Q about charge level display

Discussion in 'Prius c Main Forum' started by birdcatfish, Mar 17, 2022.

  1. birdcatfish

    birdcatfish New Member

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    I'm the new (second) owner of a 2012 Prius c with 108K miles on it. Just getting used to it now, and wanting to better understand the hybrid battery charge level display. I live in the country and go up and down hills and around curves for every commute (20-30 mile one way average) and then do a bit of in-town driving too.

    When we test drove it, the display had 6-7 bars lit the whole time. Since having it (a few weeks) the display usually toggles between the 6 and 7 bars, but on some recent steep hills (one which I will be driving frequently) it lit up all 8 bars, then settled back to 6 or 7 bars by the time I parked back at home. Alternately, while driving around in town today and making multiple quick stops for errands, I turned it on and it was at exactly half-way (4 bars) but then worked its way back up to the 6 - 7 bars, ending at 7 bars when I parked at home (after all my hilly driving).

    I've been reading in the forum and saw a thread that mentioned "cycling" from 2 bars and all the way to 8 and the feedback was that this might be imminent battery problems. So, I'm really curious, and very much hoping, that the range of bars my car is showing within a day's driving is within normal fluctuations and not some imminent battery death situation.

    Also just wondering how to best interpret that battery display in general.

    Any feedback would be awesome. Thanks.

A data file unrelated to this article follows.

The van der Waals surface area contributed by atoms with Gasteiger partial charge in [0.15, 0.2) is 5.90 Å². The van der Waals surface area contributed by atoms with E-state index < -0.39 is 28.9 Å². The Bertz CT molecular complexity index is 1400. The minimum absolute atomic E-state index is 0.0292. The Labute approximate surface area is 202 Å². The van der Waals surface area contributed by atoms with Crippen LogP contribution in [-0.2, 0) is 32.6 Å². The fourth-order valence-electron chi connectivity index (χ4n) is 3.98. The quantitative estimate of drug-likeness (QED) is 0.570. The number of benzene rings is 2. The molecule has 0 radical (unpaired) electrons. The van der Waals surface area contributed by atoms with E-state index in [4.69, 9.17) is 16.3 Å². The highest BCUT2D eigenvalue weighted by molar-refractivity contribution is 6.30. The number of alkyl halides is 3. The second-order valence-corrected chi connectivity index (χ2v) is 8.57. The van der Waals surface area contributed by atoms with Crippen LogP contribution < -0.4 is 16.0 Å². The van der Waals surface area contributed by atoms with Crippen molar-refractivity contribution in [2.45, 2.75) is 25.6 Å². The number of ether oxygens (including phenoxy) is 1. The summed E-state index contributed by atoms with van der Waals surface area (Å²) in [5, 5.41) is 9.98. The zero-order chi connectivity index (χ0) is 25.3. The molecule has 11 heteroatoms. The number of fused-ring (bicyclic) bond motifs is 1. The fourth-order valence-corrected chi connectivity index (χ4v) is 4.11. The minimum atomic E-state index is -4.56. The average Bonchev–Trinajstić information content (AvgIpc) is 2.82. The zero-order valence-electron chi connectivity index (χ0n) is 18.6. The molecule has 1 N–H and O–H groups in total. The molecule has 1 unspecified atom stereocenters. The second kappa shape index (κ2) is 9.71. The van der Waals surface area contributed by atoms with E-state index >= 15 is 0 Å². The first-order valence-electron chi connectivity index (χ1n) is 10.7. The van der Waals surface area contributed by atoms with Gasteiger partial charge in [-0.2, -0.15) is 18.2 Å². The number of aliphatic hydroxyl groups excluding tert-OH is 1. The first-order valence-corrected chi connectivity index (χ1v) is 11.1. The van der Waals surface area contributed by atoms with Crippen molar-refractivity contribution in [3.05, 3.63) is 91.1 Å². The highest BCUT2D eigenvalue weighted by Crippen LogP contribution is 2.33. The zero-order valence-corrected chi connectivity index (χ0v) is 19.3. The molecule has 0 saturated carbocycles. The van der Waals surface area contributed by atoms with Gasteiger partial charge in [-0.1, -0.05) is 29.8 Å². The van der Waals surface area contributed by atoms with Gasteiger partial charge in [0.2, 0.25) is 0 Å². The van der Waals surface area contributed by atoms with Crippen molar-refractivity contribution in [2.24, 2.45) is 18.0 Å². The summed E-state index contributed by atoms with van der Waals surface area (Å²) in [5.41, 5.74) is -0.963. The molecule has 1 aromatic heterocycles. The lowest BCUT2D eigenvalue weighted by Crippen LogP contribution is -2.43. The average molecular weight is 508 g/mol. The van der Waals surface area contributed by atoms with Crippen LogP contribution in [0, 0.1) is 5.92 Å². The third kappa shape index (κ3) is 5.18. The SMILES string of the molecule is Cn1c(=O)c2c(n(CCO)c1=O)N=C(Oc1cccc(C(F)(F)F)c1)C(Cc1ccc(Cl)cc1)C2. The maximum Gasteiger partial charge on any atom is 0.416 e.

#1 birdcatfish, Mar 17, 2022
    Last edited: Mar 17, 2022
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  2. bisco

    bisco cookie crumbler

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    congrats and welcome!
    yes it is normal, and the display is not really informative for technical reasons, mostly curiosity.

    the hybrid design uses the battery as a energy storage and release device, controlled by a computer based upon many parameters.
    you can hook up a reader to the obd connection under the dash for a better understanding of the actual state of charge of the battery, if you're interested in the more technical aspects of design and operation.

    the only time the display may be a warning is if it rapidly cycles between 2 and 8 bars. this means that the battery is losing storage capacity, and doesn't take as long to charge and discharge, similar to any battery in an electronic device.
    this warning means that it is time to start thinking about a replacement.

    all the best!
     
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  3. birdcatfish

    birdcatfish New Member

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    Okay - this is reassuring - thanks for your feedback.
     
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  4. birdcatfish

    birdcatfish New Member